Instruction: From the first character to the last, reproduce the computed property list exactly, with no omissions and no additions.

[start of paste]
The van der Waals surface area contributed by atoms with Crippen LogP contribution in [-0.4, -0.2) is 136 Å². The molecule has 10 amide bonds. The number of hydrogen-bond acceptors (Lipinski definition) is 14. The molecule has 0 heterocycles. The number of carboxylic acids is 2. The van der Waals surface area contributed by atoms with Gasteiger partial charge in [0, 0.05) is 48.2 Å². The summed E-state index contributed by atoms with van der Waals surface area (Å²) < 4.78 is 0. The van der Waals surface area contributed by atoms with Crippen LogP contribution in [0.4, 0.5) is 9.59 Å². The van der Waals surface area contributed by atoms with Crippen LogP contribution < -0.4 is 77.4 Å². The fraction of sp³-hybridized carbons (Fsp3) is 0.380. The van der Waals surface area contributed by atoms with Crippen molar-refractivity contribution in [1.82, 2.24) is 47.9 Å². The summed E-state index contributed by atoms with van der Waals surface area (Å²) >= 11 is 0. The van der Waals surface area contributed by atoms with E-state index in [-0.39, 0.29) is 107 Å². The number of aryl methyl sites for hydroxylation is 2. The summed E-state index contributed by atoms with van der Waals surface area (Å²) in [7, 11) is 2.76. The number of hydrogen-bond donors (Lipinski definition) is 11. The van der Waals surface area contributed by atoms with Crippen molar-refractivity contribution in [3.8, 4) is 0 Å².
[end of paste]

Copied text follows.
The van der Waals surface area contributed by atoms with Crippen LogP contribution in [-0.4, -0.2) is 136 Å². The molecule has 10 amide bonds. The number of hydrogen-bond acceptors (Lipinski definition) is 14. The molecule has 0 heterocycles. The number of carboxylic acids is 2. The van der Waals surface area contributed by atoms with Gasteiger partial charge in [0, 0.05) is 48.2 Å². The summed E-state index contributed by atoms with van der Waals surface area (Å²) < 4.78 is 0. The van der Waals surface area contributed by atoms with Crippen LogP contribution in [0.4, 0.5) is 9.59 Å². The van der Waals surface area contributed by atoms with Crippen LogP contribution < -0.4 is 77.4 Å². The fraction of sp³-hybridized carbons (Fsp3) is 0.380. The van der Waals surface area contributed by atoms with Crippen molar-refractivity contribution in [1.82, 2.24) is 47.9 Å². The summed E-state index contributed by atoms with van der Waals surface area (Å²) >= 11 is 0. The van der Waals surface area contributed by atoms with E-state index in [-0.39, 0.29) is 107 Å². The number of aryl methyl sites for hydroxylation is 2. The summed E-state index contributed by atoms with van der Waals surface area (Å²) in [7, 11) is 2.76. The number of hydrogen-bond donors (Lipinski definition) is 11. The van der Waals surface area contributed by atoms with Crippen molar-refractivity contribution in [3.8, 4) is 0 Å².